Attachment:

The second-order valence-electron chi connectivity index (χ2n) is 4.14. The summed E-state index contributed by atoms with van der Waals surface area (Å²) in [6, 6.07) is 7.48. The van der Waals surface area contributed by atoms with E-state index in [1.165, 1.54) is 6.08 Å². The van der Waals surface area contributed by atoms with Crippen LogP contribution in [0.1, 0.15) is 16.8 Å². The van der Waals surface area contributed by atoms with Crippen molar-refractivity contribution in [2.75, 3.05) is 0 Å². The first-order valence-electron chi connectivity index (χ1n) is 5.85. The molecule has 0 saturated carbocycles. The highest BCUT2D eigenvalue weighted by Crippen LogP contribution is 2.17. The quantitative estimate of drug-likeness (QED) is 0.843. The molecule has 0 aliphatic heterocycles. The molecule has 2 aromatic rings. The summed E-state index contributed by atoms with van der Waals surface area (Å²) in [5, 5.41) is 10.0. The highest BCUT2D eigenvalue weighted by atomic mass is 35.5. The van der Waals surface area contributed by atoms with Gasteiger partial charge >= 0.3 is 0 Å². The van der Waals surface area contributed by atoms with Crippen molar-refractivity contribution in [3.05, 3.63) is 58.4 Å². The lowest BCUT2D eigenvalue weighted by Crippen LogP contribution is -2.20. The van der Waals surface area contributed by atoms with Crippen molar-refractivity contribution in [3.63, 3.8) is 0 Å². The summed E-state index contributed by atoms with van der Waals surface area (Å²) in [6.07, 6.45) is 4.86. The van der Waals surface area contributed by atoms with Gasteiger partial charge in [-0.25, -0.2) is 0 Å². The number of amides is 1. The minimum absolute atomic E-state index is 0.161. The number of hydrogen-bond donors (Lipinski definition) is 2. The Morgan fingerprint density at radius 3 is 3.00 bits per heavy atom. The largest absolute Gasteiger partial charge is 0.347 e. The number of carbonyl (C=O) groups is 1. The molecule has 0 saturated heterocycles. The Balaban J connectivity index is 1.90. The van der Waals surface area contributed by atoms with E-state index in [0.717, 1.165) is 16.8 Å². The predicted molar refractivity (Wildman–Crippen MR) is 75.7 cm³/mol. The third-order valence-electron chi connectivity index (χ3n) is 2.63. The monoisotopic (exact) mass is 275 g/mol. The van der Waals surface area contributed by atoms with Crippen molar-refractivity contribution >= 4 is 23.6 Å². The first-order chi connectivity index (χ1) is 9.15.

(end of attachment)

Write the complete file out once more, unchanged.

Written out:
The second-order valence-electron chi connectivity index (χ2n) is 4.14. The summed E-state index contributed by atoms with van der Waals surface area (Å²) in [6, 6.07) is 7.48. The van der Waals surface area contributed by atoms with E-state index in [1.165, 1.54) is 6.08 Å². The van der Waals surface area contributed by atoms with Crippen LogP contribution in [0.1, 0.15) is 16.8 Å². The van der Waals surface area contributed by atoms with Crippen molar-refractivity contribution in [2.75, 3.05) is 0 Å². The first-order valence-electron chi connectivity index (χ1n) is 5.85. The molecule has 0 saturated carbocycles. The highest BCUT2D eigenvalue weighted by Crippen LogP contribution is 2.17. The quantitative estimate of drug-likeness (QED) is 0.843. The molecule has 0 aliphatic heterocycles. The molecule has 2 aromatic rings. The summed E-state index contributed by atoms with van der Waals surface area (Å²) in [5, 5.41) is 10.0. The highest BCUT2D eigenvalue weighted by atomic mass is 35.5. The van der Waals surface area contributed by atoms with Gasteiger partial charge >= 0.3 is 0 Å². The van der Waals surface area contributed by atoms with Crippen molar-refractivity contribution in [3.05, 3.63) is 58.4 Å². The lowest BCUT2D eigenvalue weighted by Crippen LogP contribution is -2.20. The van der Waals surface area contributed by atoms with Crippen molar-refractivity contribution in [3.63, 3.8) is 0 Å². The summed E-state index contributed by atoms with van der Waals surface area (Å²) in [6.07, 6.45) is 4.86. The van der Waals surface area contributed by atoms with Gasteiger partial charge in [-0.25, -0.2) is 0 Å². The number of amides is 1. The minimum absolute atomic E-state index is 0.161. The number of hydrogen-bond donors (Lipinski definition) is 2. The Morgan fingerprint density at radius 3 is 3.00 bits per heavy atom. The largest absolute Gasteiger partial charge is 0.347 e. The number of carbonyl (C=O) groups is 1. The molecule has 0 saturated heterocycles. The Balaban J connectivity index is 1.90. The van der Waals surface area contributed by atoms with E-state index in [0.717, 1.165) is 16.8 Å². The predicted molar refractivity (Wildman–Crippen MR) is 75.7 cm³/mol. The third-order valence-electron chi connectivity index (χ3n) is 2.63. The monoisotopic (exact) mass is 275 g/mol. The van der Waals surface area contributed by atoms with Crippen molar-refractivity contribution >= 4 is 23.6 Å². The first-order chi connectivity index (χ1) is 9.15.